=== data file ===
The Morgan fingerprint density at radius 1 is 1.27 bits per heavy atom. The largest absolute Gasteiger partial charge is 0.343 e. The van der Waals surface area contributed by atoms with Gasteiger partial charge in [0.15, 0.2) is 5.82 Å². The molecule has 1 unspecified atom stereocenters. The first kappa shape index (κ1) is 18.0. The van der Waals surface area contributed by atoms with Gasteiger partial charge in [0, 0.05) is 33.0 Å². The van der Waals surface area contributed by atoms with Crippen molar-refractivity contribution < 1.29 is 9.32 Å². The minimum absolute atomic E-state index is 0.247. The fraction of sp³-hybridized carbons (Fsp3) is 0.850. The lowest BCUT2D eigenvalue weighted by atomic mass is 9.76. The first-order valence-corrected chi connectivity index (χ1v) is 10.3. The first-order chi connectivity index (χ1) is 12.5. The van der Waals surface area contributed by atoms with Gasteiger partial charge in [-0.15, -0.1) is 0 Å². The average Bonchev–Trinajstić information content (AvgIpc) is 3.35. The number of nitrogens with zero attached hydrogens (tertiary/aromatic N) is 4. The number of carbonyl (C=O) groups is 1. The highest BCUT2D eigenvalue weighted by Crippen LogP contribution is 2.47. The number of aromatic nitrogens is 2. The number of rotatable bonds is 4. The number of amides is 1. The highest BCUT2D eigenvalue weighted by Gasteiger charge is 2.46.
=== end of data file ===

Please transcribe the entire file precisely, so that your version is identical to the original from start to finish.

The Morgan fingerprint density at radius 1 is 1.27 bits per heavy atom. The largest absolute Gasteiger partial charge is 0.343 e. The van der Waals surface area contributed by atoms with Gasteiger partial charge in [0.15, 0.2) is 5.82 Å². The molecule has 1 unspecified atom stereocenters. The first kappa shape index (κ1) is 18.0. The van der Waals surface area contributed by atoms with Gasteiger partial charge in [0, 0.05) is 33.0 Å². The van der Waals surface area contributed by atoms with Crippen molar-refractivity contribution < 1.29 is 9.32 Å². The minimum absolute atomic E-state index is 0.247. The fraction of sp³-hybridized carbons (Fsp3) is 0.850. The lowest BCUT2D eigenvalue weighted by atomic mass is 9.76. The first-order valence-corrected chi connectivity index (χ1v) is 10.3. The first-order chi connectivity index (χ1) is 12.5. The van der Waals surface area contributed by atoms with Gasteiger partial charge in [-0.15, -0.1) is 0 Å². The average Bonchev–Trinajstić information content (AvgIpc) is 3.35. The number of nitrogens with zero attached hydrogens (tertiary/aromatic N) is 4. The number of carbonyl (C=O) groups is 1. The highest BCUT2D eigenvalue weighted by Crippen LogP contribution is 2.47. The number of aromatic nitrogens is 2. The number of rotatable bonds is 4. The number of amides is 1. The highest BCUT2D eigenvalue weighted by Gasteiger charge is 2.46.